MsTera | Oct 10, 2023 |
Showing 1-5 of 170 (next | show all)
Through Kimberly's story, author Jean Kwok, who also emigrated from Hong Kong as a young girl, brings to the page the lives of countless immigrants who are caught between the pressure to succeed in America, their duty to their family, and their own personal desires, exposing a world that we rarely hear about. Written in an indelible voice that dramatizes the tensions of an immigrant girl growing up between two cultures, surrounded by a language and world only half understood, Girl in Translation is an unforgettable and classic novel of an American immigrant—a moving tale of hardship and triumph, heartbreak and love, and all that gets lost in translation.
 
Kwok adeptly captures the hardships of the immigrant experience and the strength of the human spirit to survive and even excel despite the odds.
added by khuggard | editLibrary Journal
 

» Add other authors (2 possible)

Author nameRoleType of authorWork?Status
Kwok, Jeanprimary authorall editionsconfirmed
Dekker, Jeannetsecondary authorsome editionsconfirmed
Wey, GrayceNarratorsecondary authorsome editionsconfirmed

Belongs to Publisher Series

Blackbirds (2013)
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Epigraph
Dedication
For Erwin, Stefan and Milan, and to the memory of my brother Kwan S. Kwok
First words
I was born with a talent. Not for dance, nor comedy, nor anything so delightful. I've always had a knack for school. Everything that was taught there, I could learn: quickly and without too much effort. It was as if school were a vast machine and I a cog perfectly formed to fit in it. This is not to say that my education was always easy for me. When Ma and I moved to the U.S., I spoke only a few words of English and for a very long time, I struggled.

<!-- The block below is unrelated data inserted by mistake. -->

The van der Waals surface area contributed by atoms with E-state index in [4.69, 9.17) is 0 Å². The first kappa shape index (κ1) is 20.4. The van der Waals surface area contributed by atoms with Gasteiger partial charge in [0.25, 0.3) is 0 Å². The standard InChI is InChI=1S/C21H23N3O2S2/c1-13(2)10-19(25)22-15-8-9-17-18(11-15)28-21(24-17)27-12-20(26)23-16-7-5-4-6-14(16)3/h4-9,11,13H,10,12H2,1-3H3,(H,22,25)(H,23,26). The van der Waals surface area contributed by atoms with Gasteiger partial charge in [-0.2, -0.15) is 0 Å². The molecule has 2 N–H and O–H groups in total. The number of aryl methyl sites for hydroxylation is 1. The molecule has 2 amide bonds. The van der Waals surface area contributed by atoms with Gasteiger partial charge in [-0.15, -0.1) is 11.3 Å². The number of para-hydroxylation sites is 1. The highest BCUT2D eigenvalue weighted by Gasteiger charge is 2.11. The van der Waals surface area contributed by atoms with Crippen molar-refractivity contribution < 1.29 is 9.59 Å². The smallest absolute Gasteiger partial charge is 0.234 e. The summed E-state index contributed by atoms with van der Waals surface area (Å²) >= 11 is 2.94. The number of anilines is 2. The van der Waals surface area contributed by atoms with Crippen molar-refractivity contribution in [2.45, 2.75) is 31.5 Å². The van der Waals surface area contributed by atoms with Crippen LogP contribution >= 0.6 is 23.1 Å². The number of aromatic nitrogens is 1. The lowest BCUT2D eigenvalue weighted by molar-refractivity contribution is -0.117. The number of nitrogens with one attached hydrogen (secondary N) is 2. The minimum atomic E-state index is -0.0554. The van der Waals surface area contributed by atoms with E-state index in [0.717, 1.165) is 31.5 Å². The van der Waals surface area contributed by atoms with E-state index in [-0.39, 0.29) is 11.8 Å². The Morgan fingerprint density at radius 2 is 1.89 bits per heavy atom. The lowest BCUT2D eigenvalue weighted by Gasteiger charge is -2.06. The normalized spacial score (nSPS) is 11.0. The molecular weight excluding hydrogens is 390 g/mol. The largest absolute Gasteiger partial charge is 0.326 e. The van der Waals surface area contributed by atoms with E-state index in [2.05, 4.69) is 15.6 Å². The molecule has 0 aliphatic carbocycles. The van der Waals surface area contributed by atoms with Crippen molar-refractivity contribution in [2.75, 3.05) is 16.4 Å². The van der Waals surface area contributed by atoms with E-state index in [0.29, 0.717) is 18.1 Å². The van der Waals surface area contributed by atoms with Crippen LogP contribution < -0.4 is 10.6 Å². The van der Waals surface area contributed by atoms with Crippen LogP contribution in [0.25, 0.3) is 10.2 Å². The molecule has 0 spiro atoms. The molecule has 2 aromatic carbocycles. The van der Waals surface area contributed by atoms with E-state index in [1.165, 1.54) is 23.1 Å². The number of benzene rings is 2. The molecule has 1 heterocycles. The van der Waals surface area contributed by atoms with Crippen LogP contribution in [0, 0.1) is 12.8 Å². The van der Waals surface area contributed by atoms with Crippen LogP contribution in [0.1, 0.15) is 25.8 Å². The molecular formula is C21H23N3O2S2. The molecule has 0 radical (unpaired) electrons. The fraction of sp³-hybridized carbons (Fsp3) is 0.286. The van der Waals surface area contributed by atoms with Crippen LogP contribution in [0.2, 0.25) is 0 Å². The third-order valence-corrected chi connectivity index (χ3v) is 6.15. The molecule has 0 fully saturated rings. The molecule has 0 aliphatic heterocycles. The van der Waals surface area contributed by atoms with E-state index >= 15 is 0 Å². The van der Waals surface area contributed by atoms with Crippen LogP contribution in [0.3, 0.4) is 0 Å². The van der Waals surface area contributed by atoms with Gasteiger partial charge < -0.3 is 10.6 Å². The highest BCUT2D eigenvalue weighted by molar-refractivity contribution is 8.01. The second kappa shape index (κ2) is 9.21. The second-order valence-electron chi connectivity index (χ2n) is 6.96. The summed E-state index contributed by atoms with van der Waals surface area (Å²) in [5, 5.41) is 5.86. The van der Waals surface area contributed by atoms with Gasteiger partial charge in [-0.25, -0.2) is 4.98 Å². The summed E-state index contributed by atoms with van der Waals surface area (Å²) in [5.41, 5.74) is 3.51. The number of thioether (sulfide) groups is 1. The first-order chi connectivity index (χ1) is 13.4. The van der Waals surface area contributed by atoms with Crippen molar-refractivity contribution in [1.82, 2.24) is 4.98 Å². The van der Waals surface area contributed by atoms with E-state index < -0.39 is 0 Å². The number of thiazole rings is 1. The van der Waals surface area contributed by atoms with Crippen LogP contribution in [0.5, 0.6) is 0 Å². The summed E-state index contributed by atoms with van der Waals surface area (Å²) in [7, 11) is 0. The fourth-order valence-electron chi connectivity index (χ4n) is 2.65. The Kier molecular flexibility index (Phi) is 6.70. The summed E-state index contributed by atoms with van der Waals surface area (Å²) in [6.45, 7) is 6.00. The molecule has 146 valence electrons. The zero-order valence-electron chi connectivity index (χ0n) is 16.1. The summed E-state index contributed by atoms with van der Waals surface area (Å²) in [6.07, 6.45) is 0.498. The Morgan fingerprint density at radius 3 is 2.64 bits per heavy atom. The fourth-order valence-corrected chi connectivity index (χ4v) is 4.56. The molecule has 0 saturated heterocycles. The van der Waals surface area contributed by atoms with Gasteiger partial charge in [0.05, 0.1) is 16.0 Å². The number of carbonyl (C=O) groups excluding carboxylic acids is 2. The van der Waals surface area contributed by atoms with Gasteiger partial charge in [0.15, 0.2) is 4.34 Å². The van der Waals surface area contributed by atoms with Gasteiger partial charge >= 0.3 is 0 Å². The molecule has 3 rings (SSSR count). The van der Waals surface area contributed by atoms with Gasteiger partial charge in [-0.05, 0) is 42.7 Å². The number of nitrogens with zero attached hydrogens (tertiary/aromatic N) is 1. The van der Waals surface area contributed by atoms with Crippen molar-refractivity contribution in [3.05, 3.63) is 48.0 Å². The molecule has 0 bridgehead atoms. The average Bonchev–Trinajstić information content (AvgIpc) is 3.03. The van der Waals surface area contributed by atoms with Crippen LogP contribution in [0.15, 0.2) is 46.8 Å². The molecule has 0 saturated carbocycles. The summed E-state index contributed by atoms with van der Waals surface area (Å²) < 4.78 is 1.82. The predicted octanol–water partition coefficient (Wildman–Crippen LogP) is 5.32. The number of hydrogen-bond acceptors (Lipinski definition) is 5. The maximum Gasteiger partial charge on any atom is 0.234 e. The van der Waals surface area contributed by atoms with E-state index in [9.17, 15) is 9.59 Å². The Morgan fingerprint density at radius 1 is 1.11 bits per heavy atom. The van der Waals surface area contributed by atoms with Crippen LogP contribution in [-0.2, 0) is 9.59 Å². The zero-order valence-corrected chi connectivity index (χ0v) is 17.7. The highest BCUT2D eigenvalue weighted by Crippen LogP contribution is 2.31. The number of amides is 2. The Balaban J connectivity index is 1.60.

Quotations
What Annette didn't understand was that silence could be a great protector. I couldn't afford to cry when there was no escape. Talking about my problems would only illuminate the lines of my unhappiness in the cold light of day, showing me, as well as her, the things I had been able to bear only because they had been half hidden in the shadows. I couldn't expose myself like that, not even for her.
Brains are beautiful.
In those days, I wanted to believe our love was something tangible and permanent, like a good luck charm I could always wear around my neck. Now I know it was more like the wisp of smoke trailing off a stick of incense: most of what I could hold onto was the memory of the burning, the aftermath if its scent.
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Wikipedia in English (2)

Fiction. Literature. HTML:From the author of Searching for Sylvie Lee, the iconic, New York Times-bestselling debut novel that introduced an important Chinese-American voice with an inspiring story of an immigrant girl forced to choose between two worlds and two futures. 

When Kimberly Chang and her mother emigrate from Hong Kong to Brooklyn squalor, she quickly begins a secret double life: exceptional schoolgirl during the day, Chinatown sweatshop worker in the evenings. Disguising the more difficult truths of her lifeâ??like the staggering degree of her poverty, the weight of her family's future resting on her shoulders, or her secret love for a factory boy who shares none of her talent or ambitionâ??Kimberly learns to constantly translate not just her language but herself back and forth between the worlds she straddles.

Through Kimberly's story, author Jean Kwok, who also emigrated from Hong Kong as a young girl, brings to the page the lives of countless immigrants who are caught between the pressure to succeed in America, their duty to their family, and their own personal desires, exposing a world that we rarely hear about. Written in an indelible voice that dramatizes the tensions of an immigrant girl growing up between two cultures, surrounded by a language and world only half understood, Girl in Translation is an unforgettable and classic novel of an American immigrant-a moving tale of hardship and triumph, heartbreak and love, and all that gets lost in transl

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Book description
Ah-Kim Chang and her mother immigrate to Brooklyn, where they work for Kim's Aunt Paula in a Chinatown clothing factory earning barely enough to keep them alive; however, Kim's perseverance and hard work earns her a place at an elite private school where she is befriended by Annette, who helps her adjust to American culture.
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Penguin Australia

An edition of this book was published by Penguin Australia.